You can watch this talk and most of the conference’s talks via the Bibliotheca Alexandrina webcast.

Dr. Roberts' talk at BioVision Alexandria 2010

Richard Roberts with BioVision Alexandria 2010 attendees

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Reconstruction of a NeanderthaI child from GibraltarTwo years ago, the project of sequencing the Neanderthal genome started. They (Max Planck Institute & 454 Life sequencing) promised to end by this year. Well, they kept their promise. Frankly, some mitochondrial DNA sequences (mtDNA) have been published but contamination was the major defect in those published sequences. They collected more than 60 bone specimens from museums (We’re talking about 38,000-year-old bone); they repeated the sequencing for 35 times in the same clean room of extraction to avoid contamination with human DNA.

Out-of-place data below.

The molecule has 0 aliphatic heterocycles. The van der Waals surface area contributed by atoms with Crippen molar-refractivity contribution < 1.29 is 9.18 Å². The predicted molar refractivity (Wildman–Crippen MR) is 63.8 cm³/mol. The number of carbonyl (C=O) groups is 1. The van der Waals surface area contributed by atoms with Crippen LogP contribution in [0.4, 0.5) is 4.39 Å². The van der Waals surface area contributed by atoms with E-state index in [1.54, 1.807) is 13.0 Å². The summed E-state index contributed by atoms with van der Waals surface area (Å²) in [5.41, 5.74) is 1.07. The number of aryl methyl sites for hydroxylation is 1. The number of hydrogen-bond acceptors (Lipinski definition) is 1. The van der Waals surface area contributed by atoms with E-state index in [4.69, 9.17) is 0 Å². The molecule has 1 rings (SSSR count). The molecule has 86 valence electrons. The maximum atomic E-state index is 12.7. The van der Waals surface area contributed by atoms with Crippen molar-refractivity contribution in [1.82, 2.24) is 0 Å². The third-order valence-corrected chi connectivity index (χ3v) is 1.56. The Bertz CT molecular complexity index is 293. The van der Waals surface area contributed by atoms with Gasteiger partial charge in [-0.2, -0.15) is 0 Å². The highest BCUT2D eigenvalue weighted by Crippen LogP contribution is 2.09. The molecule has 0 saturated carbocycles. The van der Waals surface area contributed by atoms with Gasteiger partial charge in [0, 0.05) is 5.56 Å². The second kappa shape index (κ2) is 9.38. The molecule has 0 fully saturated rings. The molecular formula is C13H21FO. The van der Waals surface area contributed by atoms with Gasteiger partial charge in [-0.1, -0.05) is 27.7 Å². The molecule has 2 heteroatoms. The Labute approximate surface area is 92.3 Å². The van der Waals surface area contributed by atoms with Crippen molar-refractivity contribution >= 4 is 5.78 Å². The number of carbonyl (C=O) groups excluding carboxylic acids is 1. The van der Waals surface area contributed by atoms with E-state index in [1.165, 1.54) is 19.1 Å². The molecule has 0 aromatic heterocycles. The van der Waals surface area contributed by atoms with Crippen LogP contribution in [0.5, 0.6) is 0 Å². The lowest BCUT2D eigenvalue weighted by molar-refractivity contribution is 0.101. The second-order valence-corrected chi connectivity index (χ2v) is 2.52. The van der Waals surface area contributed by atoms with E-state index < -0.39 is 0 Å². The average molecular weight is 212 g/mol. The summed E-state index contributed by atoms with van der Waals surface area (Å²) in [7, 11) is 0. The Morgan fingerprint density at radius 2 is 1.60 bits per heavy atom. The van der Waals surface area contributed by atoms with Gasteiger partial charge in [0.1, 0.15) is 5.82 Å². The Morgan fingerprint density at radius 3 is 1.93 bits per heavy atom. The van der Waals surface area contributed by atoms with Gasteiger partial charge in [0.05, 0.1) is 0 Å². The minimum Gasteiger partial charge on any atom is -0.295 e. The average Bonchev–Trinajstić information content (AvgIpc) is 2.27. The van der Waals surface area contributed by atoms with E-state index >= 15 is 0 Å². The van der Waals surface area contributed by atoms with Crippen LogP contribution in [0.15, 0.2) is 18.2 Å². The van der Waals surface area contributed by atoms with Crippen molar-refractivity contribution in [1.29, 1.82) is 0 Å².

From the total 13 protein-encoding genes of the sequenced mtDNA, they identified only one with amino acids difference than the human sapien version. It is cytochrome c oxidase subunit 2 (COX2 – part of the respiratory chain), but even this difference has no significant effect on the functional domain of COX2. They hope to answer this questions in a few months: Why Neanderthals died out & human didn’t?!

We already know that Neanderthals & humans share 99.5% of the sequence, but answering questions about having a common ancestor & extinction through absorption (bred with humans) needs lots & lots of researches, collecting & sequencing samples at different time intervals to come with hypotheses. The mtDNA is not enough as Trinkaus (an expert on Neanderthal biology and human evolution) said: “The genome sequence data may tell us something about the selection of a couple of proteins, but it tells us nothing about language or social behavior.”

Image credits:
Reconstruction of a Neanderthal child from Gibraltar:
First complete Neanderthal genome sequenced: